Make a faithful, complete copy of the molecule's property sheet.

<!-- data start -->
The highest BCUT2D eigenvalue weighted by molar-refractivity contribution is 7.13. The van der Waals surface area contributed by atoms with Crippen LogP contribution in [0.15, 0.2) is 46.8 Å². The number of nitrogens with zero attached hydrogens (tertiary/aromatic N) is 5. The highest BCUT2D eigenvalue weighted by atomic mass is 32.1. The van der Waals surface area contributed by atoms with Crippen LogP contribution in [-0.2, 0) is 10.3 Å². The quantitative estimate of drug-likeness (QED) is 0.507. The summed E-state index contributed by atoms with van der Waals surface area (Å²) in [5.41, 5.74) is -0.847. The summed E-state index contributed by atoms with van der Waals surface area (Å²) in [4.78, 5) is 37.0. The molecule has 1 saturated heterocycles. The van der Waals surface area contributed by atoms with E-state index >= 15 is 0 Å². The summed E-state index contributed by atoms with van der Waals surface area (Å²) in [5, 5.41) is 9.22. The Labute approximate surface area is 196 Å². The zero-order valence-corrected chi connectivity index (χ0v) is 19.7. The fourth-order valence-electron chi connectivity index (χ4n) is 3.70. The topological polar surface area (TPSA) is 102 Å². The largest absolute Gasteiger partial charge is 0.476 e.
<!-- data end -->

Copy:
The highest BCUT2D eigenvalue weighted by molar-refractivity contribution is 7.13. The van der Waals surface area contributed by atoms with Crippen LogP contribution in [0.15, 0.2) is 46.8 Å². The number of nitrogens with zero attached hydrogens (tertiary/aromatic N) is 5. The highest BCUT2D eigenvalue weighted by atomic mass is 32.1. The van der Waals surface area contributed by atoms with Crippen LogP contribution in [-0.2, 0) is 10.3 Å². The quantitative estimate of drug-likeness (QED) is 0.507. The summed E-state index contributed by atoms with van der Waals surface area (Å²) in [5.41, 5.74) is -0.847. The summed E-state index contributed by atoms with van der Waals surface area (Å²) in [4.78, 5) is 37.0. The molecule has 1 saturated heterocycles. The van der Waals surface area contributed by atoms with E-state index >= 15 is 0 Å². The summed E-state index contributed by atoms with van der Waals surface area (Å²) in [5, 5.41) is 9.22. The Labute approximate surface area is 196 Å². The zero-order valence-corrected chi connectivity index (χ0v) is 19.7. The fourth-order valence-electron chi connectivity index (χ4n) is 3.70. The topological polar surface area (TPSA) is 102 Å². The largest absolute Gasteiger partial charge is 0.476 e.